The nervous system coordinates the activity of the muscles, monitors the organs, constructs and also stops input from the senses, and initiates actions. Prominent participants in a nervous system include neurons and nerves, which play roles in such coordination.Our nervous tissue only consists of two types of cells. These cells are neurons and neuroglia cells. The neurons are responsible for transmitting nerve impulses. Neuroglia cells are responsible for supporting and nourishing the neuron cells.
Types of Neurons
There are three types of neurons in the body. We have sensory neurons, interneurons, and motor neurons. Neurons are a major class of cells in the nervous system. Neurons are sometimes called nerve cells, though this term is technically imprecise, as many neurons do not form nerves. In vertebrates, neurons are found in the brain, the spinal cord and in the nerves and ganglia of the peripheral nervous system. Their main role is to process and transmit information. Neurons have excitable membranes, which allow them to generate and propagate electrical impulses. Sensory neuron takes nerve impulses or messages right from the sensory receptor and delivers it to the central nervous system. A sensory receptor is a structure that can find any kind of change in it's surroundings or environment.
Structure of a neuron
Neurons have three different parts to them. They all have an axon, a cell body and dendrites. The axon is the part of the neuron that conducts nerve impulses. Axons can get to be quite long. When an axon is present in nerves, it is called a nerve fiber. A cell body has a nucleus and it also has other organelles. The dendrites are the short pieces that come off of the cell body that receive the signals from sensory receptors and other neurons.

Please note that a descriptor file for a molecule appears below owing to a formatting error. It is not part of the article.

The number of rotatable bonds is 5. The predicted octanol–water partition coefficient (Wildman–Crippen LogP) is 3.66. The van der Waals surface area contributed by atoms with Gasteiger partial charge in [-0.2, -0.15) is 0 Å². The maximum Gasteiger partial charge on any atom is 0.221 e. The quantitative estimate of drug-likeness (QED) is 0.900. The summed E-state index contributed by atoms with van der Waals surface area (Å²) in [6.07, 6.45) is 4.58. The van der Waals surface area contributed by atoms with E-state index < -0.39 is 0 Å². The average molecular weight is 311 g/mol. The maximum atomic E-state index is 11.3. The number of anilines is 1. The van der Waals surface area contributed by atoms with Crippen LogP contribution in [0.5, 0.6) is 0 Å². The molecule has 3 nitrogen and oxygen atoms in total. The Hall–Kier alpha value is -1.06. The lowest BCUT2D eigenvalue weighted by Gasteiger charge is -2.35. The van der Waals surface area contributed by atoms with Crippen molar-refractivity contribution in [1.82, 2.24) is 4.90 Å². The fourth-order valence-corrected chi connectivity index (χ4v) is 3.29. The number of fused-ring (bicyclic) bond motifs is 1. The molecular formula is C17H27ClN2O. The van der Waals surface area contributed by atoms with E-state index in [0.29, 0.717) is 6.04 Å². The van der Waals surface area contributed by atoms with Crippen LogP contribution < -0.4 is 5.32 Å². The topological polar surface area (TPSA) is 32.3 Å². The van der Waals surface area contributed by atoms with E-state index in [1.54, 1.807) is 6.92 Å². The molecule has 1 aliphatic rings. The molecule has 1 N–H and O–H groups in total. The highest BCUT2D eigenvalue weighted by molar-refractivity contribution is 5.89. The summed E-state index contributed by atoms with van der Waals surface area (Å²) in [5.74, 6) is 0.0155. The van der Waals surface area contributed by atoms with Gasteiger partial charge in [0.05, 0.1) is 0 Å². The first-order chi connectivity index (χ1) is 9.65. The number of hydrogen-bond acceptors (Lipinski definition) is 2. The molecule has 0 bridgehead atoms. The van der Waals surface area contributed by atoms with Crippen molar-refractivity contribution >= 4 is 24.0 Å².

Schwann cells contain a lipid substance called myelin in their plasma membranes. When schwann cells wrap around axons, a myelin sheath forms. There are gaps that have no myelin sheath around them; these gaps are called nodes of Ranvier. Myelin sheathes make excellent insulators. Axons that are longer have a myelin sheath, while shorter axons do not. The disease multiple sclerosis is an autoimmune disease where the body attacks the myelin sheath of the central nervous system.
A 35-year-old male in 1986 had been admitted to a hospital in Florida three weeks previous to being diagnosed, with complaints of weakness and spasticity in the right leg, difficulties with balance, and fatigue and malaise. Tests performed at the Florida hospital had revealed abnormalities in spinal fluid and MRI brain scan. The patient complained of being severely depressed and anxious. He had anger at his circumstances and frequent crying spells. One month previously he had noticed aching and loss of vision in the left eye that had since improved.
This man was diagnosed with Multiple Sclerosis (MS). MS is a chronic, degenerative, and progressive disorder that affects the nerve fibers in the brain and spinal cord. Myelin is a fatty substance that surrounds and insulates the nerve fibers and facilitates the conduction of the nerve impulse transmissions. MS is characterized by intermittent damage to myelin (called demyelination) caused by the destruction of specialized cells (oligodendrocytes) that form the substance. Demyelination causes scarring and hardening (sclerosis) of nerve fibers usually in the spinal cord, brain stem, and optic nerves, which slows nerve impulses and results in weakness, numbness, pain, and vision loss. Because different nerves are affected at different times, MS symptoms often worsen (exacerbate), improve, and develop in different areas of the body. Early symptoms of the disorder may include vision changes (blurred vision, blind spots) and muscle weakness. MS can progress steadily or cause acute attacks (exacerbations) followed by partial or complete reduction in symptoms (remission). Most patients with the disease have a normal lifespan.